See just how closely you were paying attention. Erica Hill is with some people down in Times Square. She's got a couple questions for them. Erica, what's going on down there? HILL: Absolutely. We want to make sure they've been paying attention and watching their CNN this year. So, we have a few trivia questions for the crowd and some gifts if they get it right. We're starting off with Miriam (ph) and Fred, who are newlyweds from southern California. A little chilly here in New York, having a good time, though. Your question, because you're newlyweds. What was the name of the runaway bride from Duluth, Georgia?


HILL: She's from Georgia. They called her the runaway bride. What was her name.


HILL: Do you need a Jeopardy countdown clock? Would that help you? Here's a hint. It begins with a J.



HILL: All right, all right. Because you're newlyweds, I'm going to let you have the swag but next time, brush up a little bit more people. It's Jennifer Wilbanks, the runaway bride. We'll remind you to watch your news, alright? Happy New Year, guys.

Joining us next. This is also a little bit of a shameful self- promotion for Anderson Cooper. We are here with Crystal and Shawn, who are from West Point. You also named your son, Anderson -- after our own Anderson Cooper. So we know you watch the news. So for you guys, which celebrity couple got a lot of press after one-half of this couple jumped on Oprah's couch?

CRYSTAL: Tom Cruise and Kate Hall -- Katie Holmes.

HILL: Excellent work. See! Makes sense that you named your kid after Anderson. All right, there you go. Happy New Year, guys.

And then real quickly, we're going to ask this lady, Shaylynn (ph), down here -- alright, Shaylynn (ph), there were a ton of hurricanes this year. After we ran out of proper names for hurricanes, what did the meteorologist call the storms?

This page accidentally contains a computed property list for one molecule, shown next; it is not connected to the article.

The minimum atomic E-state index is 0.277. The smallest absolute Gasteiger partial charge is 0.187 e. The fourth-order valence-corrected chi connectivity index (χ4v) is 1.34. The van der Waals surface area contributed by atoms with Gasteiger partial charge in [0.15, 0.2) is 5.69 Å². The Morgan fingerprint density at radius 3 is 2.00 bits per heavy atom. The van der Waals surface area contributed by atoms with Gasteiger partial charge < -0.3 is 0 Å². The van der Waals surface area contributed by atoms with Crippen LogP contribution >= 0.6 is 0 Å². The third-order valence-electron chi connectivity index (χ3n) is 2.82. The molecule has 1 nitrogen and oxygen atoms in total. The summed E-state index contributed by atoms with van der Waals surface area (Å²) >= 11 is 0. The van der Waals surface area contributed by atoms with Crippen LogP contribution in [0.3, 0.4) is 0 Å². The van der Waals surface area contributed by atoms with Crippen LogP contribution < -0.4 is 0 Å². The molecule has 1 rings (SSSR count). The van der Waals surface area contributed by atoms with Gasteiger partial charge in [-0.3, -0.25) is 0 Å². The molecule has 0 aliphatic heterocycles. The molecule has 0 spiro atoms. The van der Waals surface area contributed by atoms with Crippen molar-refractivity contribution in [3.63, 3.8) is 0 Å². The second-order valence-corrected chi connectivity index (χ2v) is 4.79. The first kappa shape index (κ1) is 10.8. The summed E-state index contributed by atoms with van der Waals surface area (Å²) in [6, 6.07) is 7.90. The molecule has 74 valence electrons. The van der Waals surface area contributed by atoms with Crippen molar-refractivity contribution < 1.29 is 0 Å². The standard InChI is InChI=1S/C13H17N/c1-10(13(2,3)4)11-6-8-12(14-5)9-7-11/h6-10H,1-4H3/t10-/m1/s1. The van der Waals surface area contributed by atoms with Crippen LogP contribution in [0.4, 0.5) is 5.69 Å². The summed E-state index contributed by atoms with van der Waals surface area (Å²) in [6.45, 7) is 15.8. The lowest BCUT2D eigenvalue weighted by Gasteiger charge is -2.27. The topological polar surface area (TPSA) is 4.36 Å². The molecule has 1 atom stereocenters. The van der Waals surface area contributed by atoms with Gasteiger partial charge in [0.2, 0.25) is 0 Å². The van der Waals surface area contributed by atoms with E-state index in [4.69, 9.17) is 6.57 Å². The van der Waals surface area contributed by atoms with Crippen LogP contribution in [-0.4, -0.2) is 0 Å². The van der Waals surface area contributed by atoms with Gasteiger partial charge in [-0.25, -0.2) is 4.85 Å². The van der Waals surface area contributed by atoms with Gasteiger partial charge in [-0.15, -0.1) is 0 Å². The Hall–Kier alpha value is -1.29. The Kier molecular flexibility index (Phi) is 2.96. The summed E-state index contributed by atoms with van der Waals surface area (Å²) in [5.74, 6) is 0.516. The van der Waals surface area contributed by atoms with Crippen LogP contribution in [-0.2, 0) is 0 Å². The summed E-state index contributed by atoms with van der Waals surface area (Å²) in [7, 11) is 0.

UNIDENTIFIED MALE: The Greek alphabet.

SHAYLYNN: Yes, the Greek alphabet.

HILL: Excellent work. Greek alphabet. All right, you've been watching your CNN. Happy New Year, guys.

All right, Anderson. Some of them, not too bad.

COOPER: So what kind of a swag were you giving away?

HILL: We've got some hats, we've got some bags that I'm going to go back and hand out two.

COOPER: I don't have a CNN hat.

HILL: And that's really the good part.

COOPER: Yes, totally. How do you get a CNN hat?

HILL: If you get a question right -- if you get a question right later in the show, Anderson, I'll get you a hat.

COOPER: You know, it's amazing how -- people -- I bet you're meeting a lot of people just from all around the world down there.

HILL: Absolutely. It's just incredible. And to tell you, one woman I spoke to from Venezuela was just so interesting. And she was so excited to be here and just, she said -- I asked her what the best part was, and she said the best part was the energy of the crowd and how people from all over just come up to you and say, happy new year, what are you doing here? And how you're making friends left and right.

COOPER: That is certainly true. A lot of friends down there. Erica, thanks. We'll check in with you shortly.

People in the Central Time Zone kind of have this New Year's Eve thing figured out. I mean, first they can celebrate it along with us here in New York when it's midnight, then they get to do it all over again an hour later, when they make it official at 12:00 o'clock their time. We'll bring you those celebrations live as well. We didn't do that last year. We are doing it this year.

Let's check on the preparations in two of those central U.S. cities, Chicago and New Orleans. First, Betty Nguyen in Chicago. How's the party there, Betty?

BETTY NGUYEN, CNN CORRESPONDENT: Oh it's great. Like you said, double the fun here in the Central Time Zone. We have folks here from Atlanta, California, the crowds are trickling in. We're standing in front of the fountain here -- Buckinham Fountain, where we're going to see some fireworks as we get closer to the midnight hour. Out at Navy Pier, to my left, there's going to be a big fireworks show there. And also at Belmont Harbor. There's lots of fun to have here in Chicago. Folks are dancing around. They're happy, they're glad to be here. And you know what? The weather's not too bad either. I thought it was going to be freezing -- it's close, but, it's not snowing out here. So we're here for a great time -- Anderson.

COOPER: All right, Betty, we'll check in with your shortly. We'll also be there, of course, live when the ball drops there at the stroke of midnight in Chicago.